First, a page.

The Constitution provides for the right to fair public trial, the right of appeal, and the right to legal representation. In practice, however, the judicial infrastructure suffers from severe budgetary constraints, inadequate facilities, and a shortage of trained judges and lawyers, causing long delays in bringing cases to court and greatly hindering investigations in criminal cases.

There were no reports of political prisoners.

f. Arbitrary Interference with Privacy, Family, Home, or Correspondence

The Constitution provides for the integrity of the person and the right to privacy of home, correspondence, and private communication. The Government does not engage in intrusive practices, such as surveillance of people or the monitoring of communications. The judicial police are responsible for criminal investigations and must obtain authorization from the Ministry of Justice to conduct searches.

Section 2 Respect for Civil Liberties, Including:

a. Freedom of Speech and Press

The Constitution provides for freedom of expression and freedom of the press, and the Government generally respects these rights in practice. One government-run and four independent newspapers have published in the past; none appeared regularly in 1996 due to financial constraints and the lack of printing facilities.

Television and radio are state-operated. While there are no independent local stations, there are no laws forbidding them. The Voice of America, Radio International Portugal, and Radio France International are rebroadcast locally. The law grants all opposition parties access to the state-run media, including a minimum of 3 minutes per month on television.

All parties freely distribute newsletters and press releases giving their views and criticizing the Government, the President, and one another. There were no reports of government censorship or threats of censorship from any group, nor any reports of efforts by national security forces to suppress criticism.

b. Freedom of Peaceful Assembly and Association

The Constitution provides for these rights, and the Government respects them in practice. Political rallies during the election campaign were numerous and unhindered. The Government requires that requests for authorization of large-scale events be filed 48 hours in advance and usually grants the appropriate permits.

c. Freedom of Religion

The Constitution provides for religious freedom, and the Government respects this right in practice. There are no restrictions on the activities of foreign clergy.

d. Freedom of Movement Within the Country, Foreign Travel, Emigration, and Repatriation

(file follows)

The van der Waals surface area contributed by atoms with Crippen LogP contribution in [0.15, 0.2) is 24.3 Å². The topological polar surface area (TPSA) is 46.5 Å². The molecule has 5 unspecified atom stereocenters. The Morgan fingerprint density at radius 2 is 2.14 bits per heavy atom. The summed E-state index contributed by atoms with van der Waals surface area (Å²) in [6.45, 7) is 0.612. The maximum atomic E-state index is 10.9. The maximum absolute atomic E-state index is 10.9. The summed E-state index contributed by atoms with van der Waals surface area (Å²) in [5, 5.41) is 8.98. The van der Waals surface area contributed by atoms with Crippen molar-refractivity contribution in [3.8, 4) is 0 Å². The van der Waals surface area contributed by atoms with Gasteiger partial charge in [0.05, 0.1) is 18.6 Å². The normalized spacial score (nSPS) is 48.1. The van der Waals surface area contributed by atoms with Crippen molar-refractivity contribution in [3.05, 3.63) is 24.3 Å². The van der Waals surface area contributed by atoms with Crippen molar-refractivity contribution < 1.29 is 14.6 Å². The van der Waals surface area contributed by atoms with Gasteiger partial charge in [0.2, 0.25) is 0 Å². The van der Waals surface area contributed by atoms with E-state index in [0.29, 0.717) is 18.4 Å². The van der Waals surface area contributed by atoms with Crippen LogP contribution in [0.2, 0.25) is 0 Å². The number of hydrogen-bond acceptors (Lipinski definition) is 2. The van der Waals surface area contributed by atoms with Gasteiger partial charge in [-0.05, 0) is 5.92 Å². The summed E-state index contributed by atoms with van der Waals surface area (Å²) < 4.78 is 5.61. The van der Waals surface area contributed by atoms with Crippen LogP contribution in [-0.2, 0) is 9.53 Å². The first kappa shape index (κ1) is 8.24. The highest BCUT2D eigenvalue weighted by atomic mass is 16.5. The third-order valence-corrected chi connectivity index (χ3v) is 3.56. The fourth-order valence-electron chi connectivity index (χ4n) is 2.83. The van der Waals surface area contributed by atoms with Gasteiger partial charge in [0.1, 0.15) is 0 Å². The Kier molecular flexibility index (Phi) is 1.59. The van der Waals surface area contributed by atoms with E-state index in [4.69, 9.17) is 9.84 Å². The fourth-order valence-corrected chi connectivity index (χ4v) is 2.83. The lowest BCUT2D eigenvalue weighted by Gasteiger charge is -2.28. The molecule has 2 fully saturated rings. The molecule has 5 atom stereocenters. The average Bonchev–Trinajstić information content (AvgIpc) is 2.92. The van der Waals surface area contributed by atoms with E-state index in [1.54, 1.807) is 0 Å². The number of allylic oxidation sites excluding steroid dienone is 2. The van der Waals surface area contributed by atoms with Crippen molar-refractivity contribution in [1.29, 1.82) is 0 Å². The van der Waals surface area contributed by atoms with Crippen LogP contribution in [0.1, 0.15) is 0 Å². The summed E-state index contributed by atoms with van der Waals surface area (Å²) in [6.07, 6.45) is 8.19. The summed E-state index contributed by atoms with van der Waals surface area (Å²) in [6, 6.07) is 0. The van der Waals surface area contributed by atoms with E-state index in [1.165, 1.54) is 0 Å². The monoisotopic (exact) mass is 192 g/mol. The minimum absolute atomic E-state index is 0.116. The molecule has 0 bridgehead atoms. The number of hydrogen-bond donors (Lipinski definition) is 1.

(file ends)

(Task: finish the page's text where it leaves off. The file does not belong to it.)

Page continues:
Under the Constitution and in practice, citizens have the right to move freely within the country, to travel abroad, and to emigrate and return. Authorities have traditionally welcomed those seeking refuge or asylum. The issue of provision of first asylum did not arise during the year.

Section 3 Respect for Political Rights: The Right of Citizens to Change Their Government

Citizens exercised this right for the first time in free and fair presidential and legislative elections in 1991 and again in the legislative elections of October 1994. These elections resulted in the peaceful transfer of power between political party coalitions. More than 80 percent of those eligible to vote cast their ballots in the 1996 presidential elections. International observers judged the contest to be free and fair. The National Electoral Commission acknowledged minor discrepancies in the registration process and in voter rolls while asserting that these were insufficient to call the results into question. After some controversy, the Supreme Court ratified the results. Each of the three principal political parties has significant representation in the unicameral National Assembly. Elections are by secret ballot on the basis of universal suffrage for citizens 18 years of age or older.

The Constitution provides for the election of the President, who as Head of State names the Prime Minister. The Prime Minister appoints members of the Government.

There are no restrictions in law or in practice on the participation of women in politics. However, women are underrepresented in the legislature. They currently hold 3 of 55 seats in the National Assembly. One woman was a presidential candidate in the 1996 elections and received 16 percent of the first-round vote.

Section 4 Governmental Attitude Regarding International and Nongovernmental Investigation of Alleged Violations of Human Rights

A small number of local human rights groups have formed since 1991 and operate without restriction or governmental interference. There were no known requests by international human rights groups to visit the country.

Section 5 Discrimination Based on Race, Sex, Religion, Disability, Language, or Social Status